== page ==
Tag Archives: mentor sentence

Wilfred Gordon McDonald Partridge: #113texts

When we select books to read in our classroom we begin with well-written books about topics we want to address as part of our instruction.  Wilfred Gordon McDonald Partridge by Mem Fox is a lovely, well-written book that has been around for a long time.  (Published in 1989)

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This book is about a young boy who lives next door to an old folks home and has made friends with the old people who live there.  One of his best friends–Miss Nancy, who has four names just like him, seems to be losing her memory.  When Wilfred Gordon hears this he goes to the other residents asking what a memory is.  Their responses:  something warm, as precious as gold, makes you laugh, makes you cry…prompt Wilfred Gordon to go home and find these for Miss Nancy.  He collects his interpretation of these things called memories into a basket to share with Miss Nancy.  When Miss Nancy unpacks the hen’s egg, seashells, puppet, and football she begins to tell the stories she remembers when she examines each object.

We started the school year a few weeks ago reading this book as a way of demonstrating the power of things to elicit stories and memories.  We asked students to bring in an object or artifact that represented something important or special to them and/or their families.

In addition to using this book to teach the concept of object-based thinking and writing, we also used it this week as a mentor text for writing.  We like to “mine” the books we have read for interesting sentences to help our students broaden their understanding of sentences, grammar, and conventions.  As our first mentor sentence of the school year we looked for a sentence that was accessible to our first graders and still “meaty” enough for our more accomplished writers.

We decided on this sentence:

He admired Mr. Drysdale who had a voice like a giant.

Asking our students what they noticed, we were able to identify the use of the simile (a voice like a giant), proper nouns (names), and pronouns (he).  We also talked about the verb admired as well as the basics like the use of a capital letter at the beginning of the sentence and period at the end.  After a couple of examples of how we might follow the pattern of this sentence from Mem Fox, students set off to write their own sentence following the pattern.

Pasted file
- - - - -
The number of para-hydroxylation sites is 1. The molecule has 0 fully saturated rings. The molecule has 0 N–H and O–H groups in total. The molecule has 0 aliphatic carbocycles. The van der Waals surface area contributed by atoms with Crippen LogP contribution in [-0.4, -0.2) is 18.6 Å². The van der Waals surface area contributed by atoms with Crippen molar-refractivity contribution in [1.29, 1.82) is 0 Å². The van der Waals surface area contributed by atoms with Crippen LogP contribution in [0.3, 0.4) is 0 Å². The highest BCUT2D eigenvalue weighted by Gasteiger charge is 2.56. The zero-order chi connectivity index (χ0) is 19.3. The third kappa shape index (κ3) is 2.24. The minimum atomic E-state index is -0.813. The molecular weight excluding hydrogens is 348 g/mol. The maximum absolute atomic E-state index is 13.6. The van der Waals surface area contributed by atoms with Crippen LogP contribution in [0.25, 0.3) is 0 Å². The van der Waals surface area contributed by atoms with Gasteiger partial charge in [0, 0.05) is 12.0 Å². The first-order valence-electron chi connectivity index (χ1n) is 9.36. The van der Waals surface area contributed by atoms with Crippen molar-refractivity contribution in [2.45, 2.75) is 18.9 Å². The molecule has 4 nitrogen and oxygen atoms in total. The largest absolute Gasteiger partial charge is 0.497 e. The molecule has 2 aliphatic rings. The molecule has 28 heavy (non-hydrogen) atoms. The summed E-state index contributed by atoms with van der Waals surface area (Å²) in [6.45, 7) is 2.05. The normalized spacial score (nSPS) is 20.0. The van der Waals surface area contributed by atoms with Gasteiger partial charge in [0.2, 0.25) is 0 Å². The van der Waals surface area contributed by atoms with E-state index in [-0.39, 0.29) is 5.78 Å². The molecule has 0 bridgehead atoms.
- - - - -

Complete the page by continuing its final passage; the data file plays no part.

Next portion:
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Here are a couple of examples:

First grader, E, wrote: I love my bunnies because they love me.

Second grader, B, wrote: He loved his dog Milo even though he shedded on him if he brushed onto him.

Third grader, C, wrote: I admire LEGO makers who have a way of making awesome sets.

And another third grader, M, wrote: The people love to watch Emily who surfed the waves that were as tall as mountains.

You can see that not all students were including the simile…yet.  But all were able to expand a sentence similar to the way Mem Fox did in her sentence.

There are many other ways to use Wilfred Gordon McDonald Partridge as a mentor text.  Mentor texts are all around us, as close as those classroom bookshelves.  Take a close looks at some of your old favorite read alouds, you’ll be surprised at all the opportunities to use them as writing mentors!

Condor’s Egg: #113texts

Jonathan London is probably best known in children’s book circles as the author of the Froggy books, but he has many wonderful books that are varied in content and well written.  I mentioned Dream Weaver a couple of days ago as my contribution to the #113texts Mentor Text Challenge.  Today I want to tell you a bit about Condor’s Egg by Jonathan London.

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Condor’s Egg is a realistic story about a family of California Condors in the wild.  As is typical with London, the language is lyrical and carefully chosen.  His use of verbs evokes movement and creates a sense of action.  And as an added bonus, there is factual information about California Condors at the end of the book as well as a guide to using the book with children.

During the 2012-13 school year, after reading the book as part of our study of birds, we used a number of sentences from this book as mentor sentences for our students to study and then to replicate with their own content.

Here’s one sentence we studied: Circling, he rides the warm air, higher than the tops of the clouds. This is a tricky construction with the main part of the sentence between the parentheses where extra information is often deposited.

T (a second grader) created this sentence–a close approximation:  Roaring, they start their engines, then the drivers shoot off the starting line.

J (another second grader) came up with this one:  Building, Steve builds a square house, nice and safe!

Here’s one from a first grader (Okay–I know it’s not fair–this is a talented writer!): Running, she goes through the house as fast as she can, trying to get away from the pretend monster.

And here’s one more second grader: Diving, she is determined to catch it, landing on the dusty floor of the canyon.

We used many sentences from this book and explored creating our own sentences following the pattern of London’s sentences.  By doing this my students had opportunities to try out new sentence structures, which later showed up in their own writing.

I was thinking about the Jonathan London titles that I use…here’s a few:

  • Dream Weaver
  • Condor’s Egg
  • Puddles
  • The Waterfall
  • Like Butter on Pancakes

How have you used London’s books?  What titles do you like?